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Jakob Arjouni was only 20 when his first bestselling crime novel was published in Germany and was such a literary prodigy that he had managed to create a substantial and durable body of work by the time of his death at the age of 48. This output includes the five pioneering novels featuring Kemal Kayankaya, a Turkish-German private eye, that began with Happy Birthday, Turk! in 1985. An immediate success, it was filmed by the director Dorris Dörrie in 1992. The final Kayankaya novel, Brother Kemal, which Arjouni wrote against the terrible knowledge of a diagnosis of pancreatic cancer, will be published in the UK later this year, alongside reissues of the earlier books in the series, by No Exit Press, the Hertfordshire-based publisher which championed his work in English translation. He is survived by his wife, Miranda, their children, Emil and Lucy, and a daughter, Elsa, from a previous marriage.
Author photo © Miranda Junowicz
Kemal Kayankaya is a Turkish-German private eye who operates in the seedy underworld of Frankfurt, on the margins of legality and gets deeply involved in cases which invariably summon up the bleaker side of contemporary life. The son of Turkish immigrants, Kayankaya is a modern investigator per se who gets involved in social matters, sex trafficking, the consequences of the Balkan War and the limits of religious tolerance amongst others and provides invaluable insights into the nature of contemporary society as the best of crime writing nowadays succeeds in doing. Sadly, Arjouni, his creator, recently died at the early age of 48 and there will be no more Kayankaya novels. The others were Happy Birthday, Turk, More Beer, One Man, One Murder and Kismet.
When a Turkish laborer is stabbed to death in Frankfurt's red light district, the local police see no need to work overtime. But wisecracking private detective Kemel Kayankaya, a Turkish immigrant himself, smells a rat. The dead man wasn't the kind of guy who spent time with prostitutes. What gives? The deeper he digs, the more Kayankaya finds that the victim was a good guy, a poor immigrant just trying to look out for his family. So who wanted him dead, and why? On the way to finding out, Kayankaya has run-ins with prostitutes and drug addicts, gets beaten up by anonymous thugs, survives a gas attack, and suffers several close encounters with a Fiat. And then there's the police cover-up he stumbles upon...
Introducing Kemal Kayankaya, a wise-cracking private detective in Frankfurt-or, as Kayankaya calls it, "e;the ugliest town in Germany."e; As a Turkish immigrant raised by Germans, he's regularly subjected to racism in the gritty, working class town, and getting work isn't easy. So when his immigrant friend Rosario asks Kayankaya to protect him against some thugs demanding protection money from his restaurant, the down-and-out Kayankaya takes the job-except these are no ordinary thugs. They turn out to be battle-hardened Croatian nationalists looking to take over the rackets in Frankfurt, and they do not take kindly to Kayankaya's interference with their plans. What ensues is a brilliant novel about organized crime, immigration, the fallout from the Balkan wars, and the madness of nationalism from one of Europe's finest crime writers.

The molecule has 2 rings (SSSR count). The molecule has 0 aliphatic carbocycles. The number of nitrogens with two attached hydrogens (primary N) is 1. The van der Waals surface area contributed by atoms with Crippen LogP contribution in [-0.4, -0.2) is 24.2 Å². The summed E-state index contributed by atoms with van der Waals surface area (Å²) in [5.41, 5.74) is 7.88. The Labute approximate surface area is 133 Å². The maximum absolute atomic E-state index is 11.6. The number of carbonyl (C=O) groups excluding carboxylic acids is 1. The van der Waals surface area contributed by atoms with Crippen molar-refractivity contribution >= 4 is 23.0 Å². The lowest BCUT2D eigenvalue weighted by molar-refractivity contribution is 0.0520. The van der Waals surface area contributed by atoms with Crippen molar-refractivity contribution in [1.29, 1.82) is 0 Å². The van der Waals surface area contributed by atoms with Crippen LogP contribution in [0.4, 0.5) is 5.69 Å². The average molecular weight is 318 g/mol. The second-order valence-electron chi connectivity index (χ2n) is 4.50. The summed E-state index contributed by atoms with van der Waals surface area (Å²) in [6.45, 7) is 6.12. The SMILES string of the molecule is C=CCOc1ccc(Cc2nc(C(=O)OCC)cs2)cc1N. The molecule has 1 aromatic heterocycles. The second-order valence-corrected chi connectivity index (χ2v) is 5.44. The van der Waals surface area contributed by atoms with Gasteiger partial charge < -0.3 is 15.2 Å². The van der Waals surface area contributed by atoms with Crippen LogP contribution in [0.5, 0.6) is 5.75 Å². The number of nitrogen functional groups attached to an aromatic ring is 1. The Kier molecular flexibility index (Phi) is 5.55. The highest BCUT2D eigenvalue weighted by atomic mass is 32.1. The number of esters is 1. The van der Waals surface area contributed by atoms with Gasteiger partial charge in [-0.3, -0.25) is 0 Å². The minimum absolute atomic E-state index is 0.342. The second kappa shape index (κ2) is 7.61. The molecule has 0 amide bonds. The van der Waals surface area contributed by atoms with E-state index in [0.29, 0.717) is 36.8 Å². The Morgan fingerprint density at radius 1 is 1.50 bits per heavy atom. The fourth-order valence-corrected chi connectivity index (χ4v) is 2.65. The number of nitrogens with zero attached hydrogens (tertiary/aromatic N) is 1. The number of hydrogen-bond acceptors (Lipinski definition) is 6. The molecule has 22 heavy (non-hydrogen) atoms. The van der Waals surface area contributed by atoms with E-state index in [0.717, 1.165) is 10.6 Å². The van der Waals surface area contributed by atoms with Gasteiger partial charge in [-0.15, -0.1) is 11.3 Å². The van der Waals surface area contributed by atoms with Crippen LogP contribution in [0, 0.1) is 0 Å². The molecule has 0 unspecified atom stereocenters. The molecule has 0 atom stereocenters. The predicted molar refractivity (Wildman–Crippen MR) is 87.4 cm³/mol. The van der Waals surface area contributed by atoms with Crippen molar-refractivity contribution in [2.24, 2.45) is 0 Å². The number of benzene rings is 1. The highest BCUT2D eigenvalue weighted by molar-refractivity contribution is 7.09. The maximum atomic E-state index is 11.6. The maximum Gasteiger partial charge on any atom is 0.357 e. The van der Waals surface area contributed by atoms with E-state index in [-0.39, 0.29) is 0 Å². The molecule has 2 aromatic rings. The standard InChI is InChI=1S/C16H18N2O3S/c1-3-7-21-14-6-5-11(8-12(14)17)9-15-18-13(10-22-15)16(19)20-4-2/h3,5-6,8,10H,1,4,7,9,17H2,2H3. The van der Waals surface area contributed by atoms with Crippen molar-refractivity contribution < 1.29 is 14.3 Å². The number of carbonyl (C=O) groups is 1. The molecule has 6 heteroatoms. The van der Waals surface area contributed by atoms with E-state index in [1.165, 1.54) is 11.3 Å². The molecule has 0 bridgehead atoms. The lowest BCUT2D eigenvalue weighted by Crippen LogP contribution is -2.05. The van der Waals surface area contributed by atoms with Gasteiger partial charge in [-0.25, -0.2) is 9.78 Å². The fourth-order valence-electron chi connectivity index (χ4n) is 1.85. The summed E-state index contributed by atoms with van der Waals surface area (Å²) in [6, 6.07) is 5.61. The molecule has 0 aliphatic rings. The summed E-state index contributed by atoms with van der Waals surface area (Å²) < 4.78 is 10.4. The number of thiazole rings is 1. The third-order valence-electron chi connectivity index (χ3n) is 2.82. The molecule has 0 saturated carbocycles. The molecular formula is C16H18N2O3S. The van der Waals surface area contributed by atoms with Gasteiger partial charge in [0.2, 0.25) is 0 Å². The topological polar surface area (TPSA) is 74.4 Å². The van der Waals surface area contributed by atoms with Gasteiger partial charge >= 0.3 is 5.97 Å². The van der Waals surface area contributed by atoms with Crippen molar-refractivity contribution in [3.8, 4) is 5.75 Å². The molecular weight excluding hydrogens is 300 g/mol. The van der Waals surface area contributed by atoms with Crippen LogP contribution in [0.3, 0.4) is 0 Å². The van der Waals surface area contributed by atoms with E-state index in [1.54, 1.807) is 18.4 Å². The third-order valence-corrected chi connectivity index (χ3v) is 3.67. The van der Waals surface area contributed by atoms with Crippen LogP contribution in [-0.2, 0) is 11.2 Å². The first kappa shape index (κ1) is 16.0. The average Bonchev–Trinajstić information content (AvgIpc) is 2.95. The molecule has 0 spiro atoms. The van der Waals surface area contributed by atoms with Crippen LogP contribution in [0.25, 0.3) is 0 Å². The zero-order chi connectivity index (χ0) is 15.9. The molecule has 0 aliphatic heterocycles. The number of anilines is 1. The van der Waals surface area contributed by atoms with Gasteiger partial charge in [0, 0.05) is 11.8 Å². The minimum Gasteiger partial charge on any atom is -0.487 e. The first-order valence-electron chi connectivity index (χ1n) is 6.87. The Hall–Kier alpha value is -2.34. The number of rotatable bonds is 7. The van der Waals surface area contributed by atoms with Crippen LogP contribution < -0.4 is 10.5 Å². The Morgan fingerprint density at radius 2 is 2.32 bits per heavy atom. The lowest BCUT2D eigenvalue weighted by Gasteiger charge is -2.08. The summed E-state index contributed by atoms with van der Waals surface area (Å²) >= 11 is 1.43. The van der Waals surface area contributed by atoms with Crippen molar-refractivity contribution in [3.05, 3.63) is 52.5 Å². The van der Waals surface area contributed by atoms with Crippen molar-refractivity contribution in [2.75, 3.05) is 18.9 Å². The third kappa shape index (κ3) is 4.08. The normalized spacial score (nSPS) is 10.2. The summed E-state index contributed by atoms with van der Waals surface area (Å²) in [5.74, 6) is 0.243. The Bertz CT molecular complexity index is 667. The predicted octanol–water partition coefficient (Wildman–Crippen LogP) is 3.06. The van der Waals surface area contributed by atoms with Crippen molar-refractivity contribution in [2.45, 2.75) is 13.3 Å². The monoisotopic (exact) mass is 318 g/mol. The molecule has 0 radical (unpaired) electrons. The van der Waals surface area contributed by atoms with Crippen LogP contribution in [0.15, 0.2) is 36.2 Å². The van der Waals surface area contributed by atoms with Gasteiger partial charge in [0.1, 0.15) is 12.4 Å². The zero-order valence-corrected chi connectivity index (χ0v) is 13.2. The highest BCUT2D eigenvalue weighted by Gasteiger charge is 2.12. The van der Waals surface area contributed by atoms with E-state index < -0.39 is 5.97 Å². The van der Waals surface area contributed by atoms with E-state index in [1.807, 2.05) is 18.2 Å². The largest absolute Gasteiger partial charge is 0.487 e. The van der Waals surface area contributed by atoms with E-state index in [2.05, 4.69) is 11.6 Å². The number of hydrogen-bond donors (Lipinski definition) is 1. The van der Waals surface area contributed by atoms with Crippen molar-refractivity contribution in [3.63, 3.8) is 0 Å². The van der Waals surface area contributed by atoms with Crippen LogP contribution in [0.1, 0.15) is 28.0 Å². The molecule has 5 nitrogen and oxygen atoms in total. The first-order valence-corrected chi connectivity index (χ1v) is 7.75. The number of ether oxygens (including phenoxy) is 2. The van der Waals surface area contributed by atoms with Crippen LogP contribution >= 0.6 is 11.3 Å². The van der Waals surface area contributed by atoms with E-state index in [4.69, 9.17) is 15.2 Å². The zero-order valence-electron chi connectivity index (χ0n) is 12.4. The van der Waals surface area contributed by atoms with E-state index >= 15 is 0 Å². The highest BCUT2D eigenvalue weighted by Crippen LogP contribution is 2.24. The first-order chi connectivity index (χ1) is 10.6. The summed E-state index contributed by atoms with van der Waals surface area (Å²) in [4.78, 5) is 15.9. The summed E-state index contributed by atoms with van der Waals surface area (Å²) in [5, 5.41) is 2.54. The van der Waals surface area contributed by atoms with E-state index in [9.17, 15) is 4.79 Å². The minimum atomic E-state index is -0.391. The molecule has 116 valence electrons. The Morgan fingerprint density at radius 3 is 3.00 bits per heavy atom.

Love is never easy-especially when your girlfriend is an illegal Thai prostitute who has been kidnapped (again) by a gang of sex traffickers. Fortunately for the hapless fiance, wisecracking gumshoe Kemal Kayankaya is on the case. The son of a Turkish garbage collector, he knows a thing or two about living in the ethnic fringes of the ugliest German city of them all: Frankfurt.Kayankaya plunges into the city's underbelly, where the police don't care if you live or die, and the powerful view an illegal alien as just another paycheck. One Man, One Murder populates its pages with unforgettable characters, whip-smart dialogue, and a connoisseur's collection of grim details. But it is Arjouni's dead-on description of contemporary Europe's racial politics, vacuous nationalism, and social injustice that make his novels rise above the rest.
Wisecracking PI Kemal Kayankaya cares more about sausage and beer than politics, but when he is hired to defend four eco-terrorists charged with murdering the owner of a chemical plant, he finds himself stuck in the middle of Germany's culture wars. It doesn't take long for Kayankaya to realize that the whole situation stinks and that both the Left and the Right have blood on their hands. And is the fiery journalist Carla Reedermann dogging his steps because she smells a story, or is she after something more? A hardboiled noir in the Chandler tradition that also provides a wry critique of contemporary racial and environmental politics, More Beer shows why Jakob Arjouni's series of Kayankaya novels has become a bestselling international sensation.